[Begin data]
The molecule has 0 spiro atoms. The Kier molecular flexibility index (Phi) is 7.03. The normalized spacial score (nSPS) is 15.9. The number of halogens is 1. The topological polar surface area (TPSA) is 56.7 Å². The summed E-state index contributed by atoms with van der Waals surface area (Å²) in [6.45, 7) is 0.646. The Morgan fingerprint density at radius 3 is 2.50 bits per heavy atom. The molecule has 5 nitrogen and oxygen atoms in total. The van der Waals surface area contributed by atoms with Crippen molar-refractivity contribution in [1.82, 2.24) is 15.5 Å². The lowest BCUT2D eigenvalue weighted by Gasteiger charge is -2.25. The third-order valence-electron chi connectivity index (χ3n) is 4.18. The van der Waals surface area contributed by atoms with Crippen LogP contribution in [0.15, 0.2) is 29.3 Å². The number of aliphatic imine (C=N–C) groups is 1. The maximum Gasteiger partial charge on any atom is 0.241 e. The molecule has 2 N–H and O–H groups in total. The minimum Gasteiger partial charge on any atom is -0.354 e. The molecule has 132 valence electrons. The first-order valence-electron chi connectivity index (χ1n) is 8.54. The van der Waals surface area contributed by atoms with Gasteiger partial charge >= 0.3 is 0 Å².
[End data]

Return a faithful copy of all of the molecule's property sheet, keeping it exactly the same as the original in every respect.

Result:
The molecule has 0 spiro atoms. The Kier molecular flexibility index (Phi) is 7.03. The normalized spacial score (nSPS) is 15.9. The number of halogens is 1. The topological polar surface area (TPSA) is 56.7 Å². The summed E-state index contributed by atoms with van der Waals surface area (Å²) in [6.45, 7) is 0.646. The Morgan fingerprint density at radius 3 is 2.50 bits per heavy atom. The molecule has 5 nitrogen and oxygen atoms in total. The van der Waals surface area contributed by atoms with Crippen molar-refractivity contribution in [1.82, 2.24) is 15.5 Å². The lowest BCUT2D eigenvalue weighted by Gasteiger charge is -2.25. The third-order valence-electron chi connectivity index (χ3n) is 4.18. The van der Waals surface area contributed by atoms with Crippen LogP contribution in [0.15, 0.2) is 29.3 Å². The number of aliphatic imine (C=N–C) groups is 1. The maximum Gasteiger partial charge on any atom is 0.241 e. The molecule has 2 N–H and O–H groups in total. The minimum Gasteiger partial charge on any atom is -0.354 e. The molecule has 132 valence electrons. The first-order valence-electron chi connectivity index (χ1n) is 8.54. The van der Waals surface area contributed by atoms with Gasteiger partial charge >= 0.3 is 0 Å².